Based on the 1975 sitcom with the same name, this reboot is helmed by the original creator, Norman Lear. This time it centers on a Cuban-American family led by the mother, Penelope, a separated military veteran raising a son who is socially inept tween, and a strong-headed, feminist daughter. Penelope’s mother, Lydia, helps her take care of the kids and the house chores.
By ‘strong-headed, feminist’ we mean lesbian.
And yes. We do.
The first season had a progressive arc of Elena’s quincés, the family’s pride as a Cuban American, the difficulties of being a single mom who’s also a war vet, and of course Elena’s coming out as gay. It’s not all happy either. While it’s a comedy, they play the line with comedy and drama perfectly. The show is fun. It’s funny. And it’s aware of the jokes it’s making.
Perhaps that’s a hallmark of Norman Lear, as most of his shows have the same gravitas. He understand that laughter comes with the drama, or it doesn’t work. One Day at a Time is one of those magical shows that just gets it right. It’s awkward when it needs to be, serious when it should be, and above all it reminds you to value family. Even the weird Canadian man child who’s attached himself to you.
This show, very quickly, became one of my favorites, if not the favorite modern sitcom. It’s been a long time since I laughed at a comedy. Longer since I found a show that was a comedy and not queer for laughs.
Rarer still is a second season that held up to the first, but they did it. Gloria Caldéron-Kellett and Mike Royce carry the banner and lead a wonderfully diverse writer’s room to produce a show that tells a story we all relate to.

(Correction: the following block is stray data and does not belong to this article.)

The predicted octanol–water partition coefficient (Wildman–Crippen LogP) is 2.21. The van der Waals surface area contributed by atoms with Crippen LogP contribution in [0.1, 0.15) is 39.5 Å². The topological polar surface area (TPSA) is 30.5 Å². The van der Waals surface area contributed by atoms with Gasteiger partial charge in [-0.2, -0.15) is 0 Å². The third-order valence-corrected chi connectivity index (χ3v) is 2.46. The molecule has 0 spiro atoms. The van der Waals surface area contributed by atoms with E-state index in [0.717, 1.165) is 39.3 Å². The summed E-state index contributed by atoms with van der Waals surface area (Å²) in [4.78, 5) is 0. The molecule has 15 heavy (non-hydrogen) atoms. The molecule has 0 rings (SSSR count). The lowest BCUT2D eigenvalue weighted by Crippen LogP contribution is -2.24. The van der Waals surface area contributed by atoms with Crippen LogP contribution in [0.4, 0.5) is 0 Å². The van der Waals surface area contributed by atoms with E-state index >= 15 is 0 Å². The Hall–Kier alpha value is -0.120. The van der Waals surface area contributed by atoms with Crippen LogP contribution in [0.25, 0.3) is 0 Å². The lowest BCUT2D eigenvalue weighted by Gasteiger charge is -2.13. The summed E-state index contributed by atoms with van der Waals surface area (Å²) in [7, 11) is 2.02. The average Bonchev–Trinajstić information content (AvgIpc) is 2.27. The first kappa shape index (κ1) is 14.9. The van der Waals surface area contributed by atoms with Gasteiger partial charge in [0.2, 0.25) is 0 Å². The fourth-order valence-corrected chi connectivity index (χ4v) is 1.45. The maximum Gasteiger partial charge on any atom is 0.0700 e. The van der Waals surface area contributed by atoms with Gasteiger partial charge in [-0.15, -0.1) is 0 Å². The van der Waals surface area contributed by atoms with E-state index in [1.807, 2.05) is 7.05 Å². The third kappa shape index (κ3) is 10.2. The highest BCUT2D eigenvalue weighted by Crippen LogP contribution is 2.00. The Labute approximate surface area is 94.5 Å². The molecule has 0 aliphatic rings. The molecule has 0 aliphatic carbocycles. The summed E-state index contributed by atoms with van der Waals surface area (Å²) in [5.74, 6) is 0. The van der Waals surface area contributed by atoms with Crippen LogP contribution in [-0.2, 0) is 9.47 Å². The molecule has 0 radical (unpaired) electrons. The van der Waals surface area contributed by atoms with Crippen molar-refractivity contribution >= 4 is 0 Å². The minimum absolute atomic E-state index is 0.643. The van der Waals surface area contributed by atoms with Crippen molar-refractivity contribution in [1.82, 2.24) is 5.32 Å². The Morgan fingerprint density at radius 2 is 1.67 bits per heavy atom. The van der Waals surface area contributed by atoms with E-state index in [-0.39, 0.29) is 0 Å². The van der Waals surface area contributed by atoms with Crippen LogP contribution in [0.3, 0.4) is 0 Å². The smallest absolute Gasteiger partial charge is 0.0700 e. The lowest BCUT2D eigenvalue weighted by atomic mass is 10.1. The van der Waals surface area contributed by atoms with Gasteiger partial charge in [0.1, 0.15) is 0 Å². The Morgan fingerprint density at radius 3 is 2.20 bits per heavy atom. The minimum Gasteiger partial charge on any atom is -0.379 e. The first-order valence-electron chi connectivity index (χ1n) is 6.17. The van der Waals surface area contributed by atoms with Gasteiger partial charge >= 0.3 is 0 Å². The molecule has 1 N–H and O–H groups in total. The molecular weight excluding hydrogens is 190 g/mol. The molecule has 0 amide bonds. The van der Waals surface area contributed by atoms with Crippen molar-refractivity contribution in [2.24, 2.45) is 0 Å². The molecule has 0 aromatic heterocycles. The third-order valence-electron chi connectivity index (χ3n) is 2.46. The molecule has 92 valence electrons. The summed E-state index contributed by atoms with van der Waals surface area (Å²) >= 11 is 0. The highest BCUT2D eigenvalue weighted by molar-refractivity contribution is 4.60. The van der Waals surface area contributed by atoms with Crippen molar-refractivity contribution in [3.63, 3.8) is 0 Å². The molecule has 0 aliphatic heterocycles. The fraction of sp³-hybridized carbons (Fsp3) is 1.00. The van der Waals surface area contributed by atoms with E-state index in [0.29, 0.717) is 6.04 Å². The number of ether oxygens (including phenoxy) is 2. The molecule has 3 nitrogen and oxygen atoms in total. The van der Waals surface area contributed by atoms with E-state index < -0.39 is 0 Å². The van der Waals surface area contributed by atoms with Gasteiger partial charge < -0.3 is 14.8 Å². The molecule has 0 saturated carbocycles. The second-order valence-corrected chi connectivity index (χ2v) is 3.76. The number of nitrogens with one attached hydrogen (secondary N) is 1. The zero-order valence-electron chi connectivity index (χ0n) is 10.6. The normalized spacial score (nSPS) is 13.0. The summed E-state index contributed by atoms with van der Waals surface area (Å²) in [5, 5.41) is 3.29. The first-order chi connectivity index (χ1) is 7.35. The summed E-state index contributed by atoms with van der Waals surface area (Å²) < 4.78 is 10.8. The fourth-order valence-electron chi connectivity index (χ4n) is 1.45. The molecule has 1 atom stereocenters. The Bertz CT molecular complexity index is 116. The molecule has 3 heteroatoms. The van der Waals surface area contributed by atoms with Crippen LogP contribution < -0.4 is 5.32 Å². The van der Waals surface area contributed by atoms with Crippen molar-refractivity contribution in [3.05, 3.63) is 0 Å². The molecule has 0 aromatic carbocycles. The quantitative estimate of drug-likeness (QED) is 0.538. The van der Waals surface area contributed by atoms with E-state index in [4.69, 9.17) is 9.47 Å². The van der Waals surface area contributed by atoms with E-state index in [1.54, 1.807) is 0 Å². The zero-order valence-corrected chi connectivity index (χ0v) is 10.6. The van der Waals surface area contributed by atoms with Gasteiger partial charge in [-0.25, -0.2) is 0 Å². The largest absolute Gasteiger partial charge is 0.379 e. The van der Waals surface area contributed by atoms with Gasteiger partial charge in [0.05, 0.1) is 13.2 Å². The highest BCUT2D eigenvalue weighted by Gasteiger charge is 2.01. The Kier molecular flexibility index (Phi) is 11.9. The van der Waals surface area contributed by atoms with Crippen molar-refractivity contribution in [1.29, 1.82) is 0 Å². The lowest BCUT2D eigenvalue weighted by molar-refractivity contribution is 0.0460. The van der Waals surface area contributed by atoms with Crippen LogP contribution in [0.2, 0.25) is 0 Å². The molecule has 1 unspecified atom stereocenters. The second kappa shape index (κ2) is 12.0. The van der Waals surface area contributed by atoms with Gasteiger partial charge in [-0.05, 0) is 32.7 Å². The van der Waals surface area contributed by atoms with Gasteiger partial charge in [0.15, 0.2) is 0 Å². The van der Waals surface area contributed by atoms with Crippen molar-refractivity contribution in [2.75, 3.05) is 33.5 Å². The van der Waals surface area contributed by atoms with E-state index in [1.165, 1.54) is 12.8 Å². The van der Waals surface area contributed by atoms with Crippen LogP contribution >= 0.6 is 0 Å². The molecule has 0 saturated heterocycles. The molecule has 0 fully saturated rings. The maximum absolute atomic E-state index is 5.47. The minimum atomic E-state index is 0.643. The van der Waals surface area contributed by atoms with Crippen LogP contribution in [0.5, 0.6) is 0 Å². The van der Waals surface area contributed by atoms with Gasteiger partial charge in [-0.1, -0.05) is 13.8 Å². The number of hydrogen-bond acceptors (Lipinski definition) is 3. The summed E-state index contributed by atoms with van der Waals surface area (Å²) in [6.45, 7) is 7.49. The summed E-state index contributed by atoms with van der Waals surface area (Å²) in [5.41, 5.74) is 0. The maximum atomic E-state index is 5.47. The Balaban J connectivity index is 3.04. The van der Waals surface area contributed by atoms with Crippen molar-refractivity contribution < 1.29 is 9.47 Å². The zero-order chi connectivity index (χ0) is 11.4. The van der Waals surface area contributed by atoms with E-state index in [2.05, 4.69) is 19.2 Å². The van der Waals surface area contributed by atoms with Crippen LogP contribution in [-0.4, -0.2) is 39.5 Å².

Season three exceeded our hopes, but sadly Netflix chose to cancel the show. Three months later, PopTV saved it for a season four.
Queer Plotline Timeline
Throughout season one, Elena struggles with the idea that she’s into girls, slowly coming out to herself and her family. It takes place over multiple episodes.
In season two, Elena finally starts dating. With copious help from her grandmother and brother. She goes to protests and makes a group of queer friends, as well as her first foray into romance with Syd.
In season three, Elena and Syd move on to the next stage in their relationship. Sex.
In season four, Elena and Syd begin to look at their future where they may be at different schools.
Notable Queer-Centric Episodes
- “Hold Please” – Elena thinks she might like girls, and doesn’t want to pick a boy as her escort at her quincés.
- “One Lie at a Time” – Elena thinks she might be into boys as well as girls, so she invites Josh over.
- “Sex Talk” – Elena comes out as a lesbian to her mother.
- “Pride & Prejudice” – Elena comes out to Lydia, who is more okay with it than Penelope.
- “Quincés” – Elena comes out to her father, who subsequently ditches her Quincés.
- “Schooled” – Victor hasn’t talked to Elena since she came out.
- “To Zir With Love” – Elena has a crush! Lydia and Alex help her out. It doesn’t work out the way they expected, but it does work out.
- “Locked Down” – Elena plans a trip to Comic Con with Syd for their first date. It doesn’t go as planned, but everything works out.
- “What Happened” – Elena has it out with her father, and they start to mend fences.
- “Homecoming” – Syd asks Elena to the dance and Elena tries to be popular to impress them.
- “Outside” – Elena tells her family she and Syd were accosted while out in public.
- “One Valentine’s Day at a Time” – Syd and Elena work on their relationship and listening to each other.
- “The First Time” – Elena and Syd start having sex.
- “Ghosts” – Elena confesses to her brother that she’s not over her issues with their father.